We lived in the middle of nowhere. But Dad still made us glamour each morning to prepare us for the real world. I was the youngest, so I learned the glamour last. We all looked the same naturally. That’s why Dad taught us separately to glamour. So we’d look different while glamoured. I liked my glamour more than my natural self. Dad understood. My brothers didn’t.
But this lesson was different from glamour.
A family always had only three. I was third. Dad liked to say that having a girl third was good luck.
The front door of our house stood open. Flecks of snow spun and spiraled in to melt peacefully on the carpet. Dad stood there tall and lanky. His glamour made him a look like a lumberjack, a man of the forest. He smiled at me, and at my brothers.
“Ready?” he asked.
“Where’re we going?” my oldest brother said.
Dad smiled. He flipped a can of soup in his hand and smiled bigger. “Soup.”
“In the forest?” I asked.
“Of course. Look at it out there. It’s beautiful!”
Dad stepped out into the snowfall, revealing the pristine white covering to the three of us.
“Do we have to, Dad?” my other brother asked.
“Let’s go kids!”
My brothers grumbled, but I followed Dad quietly.
We lived in the middle of nowhere. The forest maintained constant peace. And when the snow would fall, muffling the already silent forest, it was like being in outer space, I would imagine. Silence for us was serenity.
We didn’t talk as we trekked through the forest, churning up a single file line in the snow, leaving the rest untouched. My brothers didn’t even grumble any more. They knew the value in the silence. It was like a drug to us. I felt my body shimmering in the silence. The less sound going into my ears, the more I flourished.
Eventually we lost track of time and distance. And then Dad stopped. We sat on logs around a fire that Dad built without trouble. He cleared a circle in the snow and ignited a pile of sticks and logs with a spit, fading the glamour on his face for a moment.
We sat around peacefully, holding our hands to the fire for warmth. Dad produced a pot that he sat on the fire. He gestured for each of us to add a small handful of snow, which we did in turn, oldest to youngest. When I dropped my snow in, Dad took out the Campbell’s soup. Chicken Noodle. He unglamoured his hand to cut the can open and pour it in the pot.
We sat in silence once more.
Only the fire crackling and the soup bubbling permeated the veil of snowy silence around us. I took a deep breath to enjoy the cool calm. I always thought this was the real reason for living in the middle of nowhere. My brothers enjoyed TV and video games. I enjoyed silence and books. I caught Dad’s eyes as I came out of my internal contemplation. He winked at me with his glamour smile.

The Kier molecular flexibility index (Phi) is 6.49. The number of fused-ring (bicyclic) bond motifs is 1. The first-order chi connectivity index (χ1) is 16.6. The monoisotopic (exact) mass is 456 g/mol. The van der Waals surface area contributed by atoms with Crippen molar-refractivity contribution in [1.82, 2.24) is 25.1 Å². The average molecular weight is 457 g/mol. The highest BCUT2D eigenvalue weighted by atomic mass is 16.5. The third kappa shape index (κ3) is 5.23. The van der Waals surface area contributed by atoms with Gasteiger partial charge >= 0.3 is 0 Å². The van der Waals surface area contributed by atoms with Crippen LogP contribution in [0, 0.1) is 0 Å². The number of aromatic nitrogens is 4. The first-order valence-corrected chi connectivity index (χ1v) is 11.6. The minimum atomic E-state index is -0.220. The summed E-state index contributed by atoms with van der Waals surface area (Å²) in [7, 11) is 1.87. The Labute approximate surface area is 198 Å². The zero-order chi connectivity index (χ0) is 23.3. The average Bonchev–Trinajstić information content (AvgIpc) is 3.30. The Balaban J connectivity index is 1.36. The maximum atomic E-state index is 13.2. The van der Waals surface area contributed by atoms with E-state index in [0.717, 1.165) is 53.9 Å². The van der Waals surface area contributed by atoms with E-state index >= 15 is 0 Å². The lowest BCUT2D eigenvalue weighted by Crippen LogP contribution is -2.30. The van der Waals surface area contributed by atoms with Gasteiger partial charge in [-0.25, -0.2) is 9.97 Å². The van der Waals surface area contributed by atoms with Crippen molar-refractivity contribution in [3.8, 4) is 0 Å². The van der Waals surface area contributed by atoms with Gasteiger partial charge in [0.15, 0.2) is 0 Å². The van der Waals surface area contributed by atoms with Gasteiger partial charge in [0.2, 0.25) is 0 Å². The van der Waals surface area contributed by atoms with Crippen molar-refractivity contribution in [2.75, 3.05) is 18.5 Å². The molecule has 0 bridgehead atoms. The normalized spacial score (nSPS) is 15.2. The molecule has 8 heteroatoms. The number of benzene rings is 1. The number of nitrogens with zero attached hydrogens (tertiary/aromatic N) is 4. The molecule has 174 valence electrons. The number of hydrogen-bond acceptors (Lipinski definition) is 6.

We sat for minutes, enjoying the quiet. When tendrils of soupy aroma started rising from the pot, Dad sat up straight.
We nodded as one.
Dad smiled. He brought a pouch out from his pocket, small, brown, tied with a yellow string. Dad opened the pouch, being sure to keep it away from his face. He put a vertical finger to his lips.
“We must stay quiet now,” he whispered. Then he dumped the pouch. Dust puffed out into the soup. Dad quickly went about stirring the soup to incorporate the powder.
“What is it?” my older brother asked in barely a whisper.
“Bones. They’re attracted to the bones of their own.”
We all nodded in understanding before falling completely silent once more. I watched the soupy aroma drift into the cold air and dissipate. As the powder dissolved, the tendrils rose in different colors. Soon I stared through blood-red steam, the powder now part of the soup itself. I could see Dad in his natural form through the steam, the red color betraying his glamour.
Then the smell arrived. I nearly keeled over at the stench. My brothers moved to gag and run and complain, but Dad kept them in line. Dad sat bravely on his log, breathing in that acrid odor. He gestured for us to wait. It would not take long, he assured us.
And it didn’t. Soon they came. A man and a woman. Hiking through the woods.
“Aw yeah, that smells amazing!” the man cried. All four of us had to hold back at the belligerently loud squawking of the human man.
“Wow, it does,” the woman agreed. They came up to our fire, smiling at us as if we were just like them.
“Making soup?” the man asked. “Smells great. Is it your own recipe?”
“Sort of,” Dad said. “Are you guys hungry? Do you want some?”
“Oh, that would be awesome.”
“Thank you so much for offering,” the woman said.
The man sat on an empty log between my brothers. The woman sat between me and Dad.
“Well, kids,” Dad said. “We’re almost done.”
“Why didn’t you tell us this was our first hunt?” my older brother asked.
“I enjoy surprises.”
I smiled. Dad smiled at me. The woman was now terrified. I looked over at my brothers. They let the glamour fade to reveal their natural selves. My other brother looked at me with completely white eyes. A hiss escaped his long sharp toothy grin before he snapped around on the man and sunk his teeth into human flesh.
I looked at the now screaming woman. Dad skewered her with his claws to hold her in place while I slipped off my own glamour. I looked down at my long. clawed fingers for a moment before slowly pushing them through the woman’s stomach. Blood poured over my hand.
I felt the hunger boiling up inside me like the soup boiling over on the fire. The woman continued to scream. Her partner was long dead, unable to utter any more sound. I tore my fingers out of the woman’s belly, spraying the pristine snow with her insides, painting the forest human red.
And then I bit into her flesh.